A Libertarian Defence of Alan Greenspan
The scapegoating of Alan Greenspan across the political spectrum has been shameful and shameless. It is therefore pleasing to see that the Cato Institute has published a timely defence of Greenspan by David Henderson and Jeff Rogers Hummel. Henderson and Hummel argue that:
Alan Greenspan stands out as the most competent—and arguably the only competent—helmsman of United States monetary policy since the creation of the Federal Reserve System…
his policy may have ended up slightly too discretionary. But that possibility hardly justifies the “asset bubble” hubris of those economic prognosticators who, only well after the fact, declaim with absolutely certainty and scant attention to the monetary measures, how the Fed could have pricked or prevented such bubbles…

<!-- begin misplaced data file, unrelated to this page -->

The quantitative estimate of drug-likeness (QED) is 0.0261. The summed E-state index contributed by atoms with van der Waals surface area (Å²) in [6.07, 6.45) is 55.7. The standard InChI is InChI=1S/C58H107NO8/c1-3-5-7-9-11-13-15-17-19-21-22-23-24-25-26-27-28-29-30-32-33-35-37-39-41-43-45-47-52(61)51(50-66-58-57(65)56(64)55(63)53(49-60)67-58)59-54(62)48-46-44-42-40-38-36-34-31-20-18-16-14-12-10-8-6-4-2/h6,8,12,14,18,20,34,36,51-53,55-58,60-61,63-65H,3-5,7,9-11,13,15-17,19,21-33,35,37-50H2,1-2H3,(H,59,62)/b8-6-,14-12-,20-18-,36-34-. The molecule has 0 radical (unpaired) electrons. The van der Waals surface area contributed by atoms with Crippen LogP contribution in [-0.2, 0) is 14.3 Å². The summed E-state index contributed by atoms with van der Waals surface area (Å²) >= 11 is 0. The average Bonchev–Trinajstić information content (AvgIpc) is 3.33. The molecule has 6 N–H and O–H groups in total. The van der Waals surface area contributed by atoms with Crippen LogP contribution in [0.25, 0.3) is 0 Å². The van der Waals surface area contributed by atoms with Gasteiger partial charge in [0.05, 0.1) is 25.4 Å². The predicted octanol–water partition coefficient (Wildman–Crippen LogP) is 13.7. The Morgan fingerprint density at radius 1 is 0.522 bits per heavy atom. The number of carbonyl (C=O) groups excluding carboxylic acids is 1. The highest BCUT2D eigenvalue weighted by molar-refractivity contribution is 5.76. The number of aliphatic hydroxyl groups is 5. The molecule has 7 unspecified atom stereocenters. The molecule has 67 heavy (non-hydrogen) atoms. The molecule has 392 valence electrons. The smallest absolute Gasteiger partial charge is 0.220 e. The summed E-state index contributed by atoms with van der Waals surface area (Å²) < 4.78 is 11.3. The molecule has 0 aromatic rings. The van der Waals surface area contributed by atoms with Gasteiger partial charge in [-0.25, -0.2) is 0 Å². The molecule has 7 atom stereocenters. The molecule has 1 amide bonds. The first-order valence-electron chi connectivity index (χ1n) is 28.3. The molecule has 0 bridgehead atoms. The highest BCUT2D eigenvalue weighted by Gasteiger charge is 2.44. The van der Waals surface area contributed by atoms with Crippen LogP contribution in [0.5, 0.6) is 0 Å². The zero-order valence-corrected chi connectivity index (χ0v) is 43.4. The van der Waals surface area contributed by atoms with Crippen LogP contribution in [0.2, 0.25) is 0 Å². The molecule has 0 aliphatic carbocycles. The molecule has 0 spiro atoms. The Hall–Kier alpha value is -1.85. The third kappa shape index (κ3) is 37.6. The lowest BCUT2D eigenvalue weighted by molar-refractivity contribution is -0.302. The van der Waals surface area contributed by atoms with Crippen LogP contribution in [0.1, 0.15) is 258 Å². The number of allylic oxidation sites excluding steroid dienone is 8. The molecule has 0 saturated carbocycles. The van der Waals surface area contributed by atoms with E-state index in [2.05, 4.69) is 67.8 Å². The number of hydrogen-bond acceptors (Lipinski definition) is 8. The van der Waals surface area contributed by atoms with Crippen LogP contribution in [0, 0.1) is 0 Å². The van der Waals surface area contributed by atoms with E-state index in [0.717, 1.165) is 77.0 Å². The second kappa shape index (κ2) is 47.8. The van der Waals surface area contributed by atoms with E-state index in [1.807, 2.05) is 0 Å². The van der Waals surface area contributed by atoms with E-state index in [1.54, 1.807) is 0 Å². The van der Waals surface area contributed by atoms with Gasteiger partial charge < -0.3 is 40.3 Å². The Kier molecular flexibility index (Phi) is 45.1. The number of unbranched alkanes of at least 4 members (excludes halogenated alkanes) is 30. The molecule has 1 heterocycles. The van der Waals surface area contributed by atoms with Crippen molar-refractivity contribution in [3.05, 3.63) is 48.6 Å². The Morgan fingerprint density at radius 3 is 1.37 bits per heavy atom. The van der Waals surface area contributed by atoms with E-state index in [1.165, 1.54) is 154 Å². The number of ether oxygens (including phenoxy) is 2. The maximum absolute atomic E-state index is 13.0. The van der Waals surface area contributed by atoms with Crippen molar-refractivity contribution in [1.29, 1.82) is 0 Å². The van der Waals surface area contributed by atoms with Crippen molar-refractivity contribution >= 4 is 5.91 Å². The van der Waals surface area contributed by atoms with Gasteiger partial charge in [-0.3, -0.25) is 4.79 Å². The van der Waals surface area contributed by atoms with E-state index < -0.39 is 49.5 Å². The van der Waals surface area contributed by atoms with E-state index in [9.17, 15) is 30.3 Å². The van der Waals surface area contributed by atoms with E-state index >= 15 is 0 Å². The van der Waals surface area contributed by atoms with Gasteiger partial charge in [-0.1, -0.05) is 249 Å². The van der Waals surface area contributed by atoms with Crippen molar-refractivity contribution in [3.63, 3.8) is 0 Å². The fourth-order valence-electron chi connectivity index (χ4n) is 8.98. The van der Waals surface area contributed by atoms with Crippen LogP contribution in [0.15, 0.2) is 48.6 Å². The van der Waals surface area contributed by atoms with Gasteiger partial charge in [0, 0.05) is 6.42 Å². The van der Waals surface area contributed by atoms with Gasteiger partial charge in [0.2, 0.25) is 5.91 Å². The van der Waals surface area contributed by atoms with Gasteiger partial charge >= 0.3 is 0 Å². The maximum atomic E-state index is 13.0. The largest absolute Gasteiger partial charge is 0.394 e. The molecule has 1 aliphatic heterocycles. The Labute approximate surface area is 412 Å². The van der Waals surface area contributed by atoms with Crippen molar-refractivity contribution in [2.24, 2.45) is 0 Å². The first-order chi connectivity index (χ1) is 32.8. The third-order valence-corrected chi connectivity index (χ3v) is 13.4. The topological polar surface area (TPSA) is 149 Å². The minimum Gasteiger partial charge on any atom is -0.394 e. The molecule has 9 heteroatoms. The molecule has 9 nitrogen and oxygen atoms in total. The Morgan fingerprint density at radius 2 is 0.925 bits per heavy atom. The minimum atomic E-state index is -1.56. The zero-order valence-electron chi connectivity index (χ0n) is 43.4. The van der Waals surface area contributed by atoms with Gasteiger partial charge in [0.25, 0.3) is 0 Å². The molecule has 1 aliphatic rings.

Rather than demonstrating that monetarist rules are obsolete and free banking unnecessary, Greenspan’s policies suggest that the more thoroughly either of those two objectives is implemented, the greater the macroeconomic stability our economy will enjoy.
I made a similar argument here about how contemporary central banking closely approximates the free banking ideal of a market-determined monetary order.
posted on 10 November 2008 by skirchner in Economics, Financial Markets
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